Film

TIFF Critic’s Picks: Films from countries famed for unrest and oppression

by Kaori Shoji

According to TIFF’s visual programming director Yoshihiko Yatabe, the semiofficial theme for this year’s festival is “People on the Edge.” They may be pursued, stuck in a rut, in dire trouble or just plain confused, but their stories are some of the most compelling at this years festival. These films are coming out of countries that aren’t known for their thriving film industries — places such as Colombia, Azerbaijan, Bulgaria and the Philippines. The global economy has spawned some interesting byproducts and these examples of budding film scenes in countries famed for unrest and repression are among the festival’s happy surprises.

1. Los Hongos

Directed by Colombia’s Oscar Ruiz Navia, this offers a window on an area of Colombia’s urban youth culture that has not been infiltrated by drugs and violence, as two boys — a skateboarder and graffiti artist — decide to take part in a guerrilla-painting event. The whole film is tinged with a warm American-indie kind of feeling, the type of vibe that calls for a cup of artisanal coffee.

2. Nabat

Azerbaijan director Elchin Musaoglu’s newest film is about the life and times of Nabat (Fatemeh Motamed-Arya), a woman whose life is defined by distant gunfire and endless manual labor as she cares for a sick husband. Though set in the present day, Nabat may as well be living in the 19th century, and each frame has the hushed, tranquil modesty of a Jean-Francois Millet painting.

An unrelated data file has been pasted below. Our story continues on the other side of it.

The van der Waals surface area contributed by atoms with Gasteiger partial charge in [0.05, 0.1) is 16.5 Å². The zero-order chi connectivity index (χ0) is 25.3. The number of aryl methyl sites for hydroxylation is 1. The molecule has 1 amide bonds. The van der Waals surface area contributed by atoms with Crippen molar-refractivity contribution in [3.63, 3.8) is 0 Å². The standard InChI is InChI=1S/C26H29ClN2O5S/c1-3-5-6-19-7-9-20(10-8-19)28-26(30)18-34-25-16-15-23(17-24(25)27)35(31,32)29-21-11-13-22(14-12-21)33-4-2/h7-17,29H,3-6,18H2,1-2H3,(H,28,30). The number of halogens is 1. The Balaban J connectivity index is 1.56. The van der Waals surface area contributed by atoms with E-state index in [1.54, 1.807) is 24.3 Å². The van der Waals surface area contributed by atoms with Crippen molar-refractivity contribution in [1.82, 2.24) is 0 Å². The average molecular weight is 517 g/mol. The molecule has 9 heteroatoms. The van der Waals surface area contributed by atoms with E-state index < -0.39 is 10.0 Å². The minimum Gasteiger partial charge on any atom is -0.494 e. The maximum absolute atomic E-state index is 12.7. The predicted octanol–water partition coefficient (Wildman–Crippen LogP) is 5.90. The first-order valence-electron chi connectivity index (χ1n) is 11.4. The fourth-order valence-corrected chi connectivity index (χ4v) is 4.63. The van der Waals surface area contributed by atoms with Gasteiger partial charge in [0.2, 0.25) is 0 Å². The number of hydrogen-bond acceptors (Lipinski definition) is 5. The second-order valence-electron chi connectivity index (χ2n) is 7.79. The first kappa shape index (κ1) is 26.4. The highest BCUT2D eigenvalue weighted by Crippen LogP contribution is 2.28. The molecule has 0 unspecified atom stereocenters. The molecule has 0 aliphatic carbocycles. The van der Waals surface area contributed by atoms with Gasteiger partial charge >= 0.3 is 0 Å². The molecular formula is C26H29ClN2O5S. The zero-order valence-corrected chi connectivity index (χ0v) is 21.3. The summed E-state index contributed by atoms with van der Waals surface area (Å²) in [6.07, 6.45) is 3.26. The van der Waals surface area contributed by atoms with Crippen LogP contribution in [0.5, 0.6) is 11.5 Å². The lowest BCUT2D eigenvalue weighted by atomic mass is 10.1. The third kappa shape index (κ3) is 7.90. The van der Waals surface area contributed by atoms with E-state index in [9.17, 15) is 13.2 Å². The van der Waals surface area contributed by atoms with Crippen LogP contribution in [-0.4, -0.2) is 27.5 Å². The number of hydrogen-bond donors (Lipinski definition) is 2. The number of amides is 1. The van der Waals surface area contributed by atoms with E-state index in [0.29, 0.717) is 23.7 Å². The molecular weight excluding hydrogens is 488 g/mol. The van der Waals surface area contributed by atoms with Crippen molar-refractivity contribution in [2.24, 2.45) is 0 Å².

3. River of Exploding Durians

Despite its rather comical title this is a serious, poignant story, directed by Malaysia’s Edmund Yeo. Inspired by real-life events, it shows two high school lovers plagued by family interference while the adults in their community battle to preserve their traditional lifestyles and land, which are under threat due to the development of a rare earth extraction plant. Fast-paced with quirky visuals.

4. Test (Originally released as Ispytanie)

Prepare yourself for 95 minutes of breathtaking visuals and the sound of the whistling wind, punctuated only by gunshots, engines and lightning. On the surface, this dialogue-free film by Russian director Alexander Kott is a menage-a-trois tale between a beautiful girl and two suitors. The deeper message, however, packs a political punch and is loaded with insight about modern life.

5. Ruined Heart! Another Love Story Between a Criminal and a Whore

Director Khavn De La Cruz of the Philippines is clearly a lover of Asian cinema, particularly film noir from Hong Kong and Japan. Starring Tadanobu Asano as a lonely hit man, with cinematographer Christopher Doyle (Asia’s resident lens artisan) doing his thing, the whole package is a shrine to blood, sex and Asian gangsters.

We have six Tokyo International Film Festival tote bags to give away to readers. Enter for a chance to win at http://jtimes.jp/film before Oct. 30.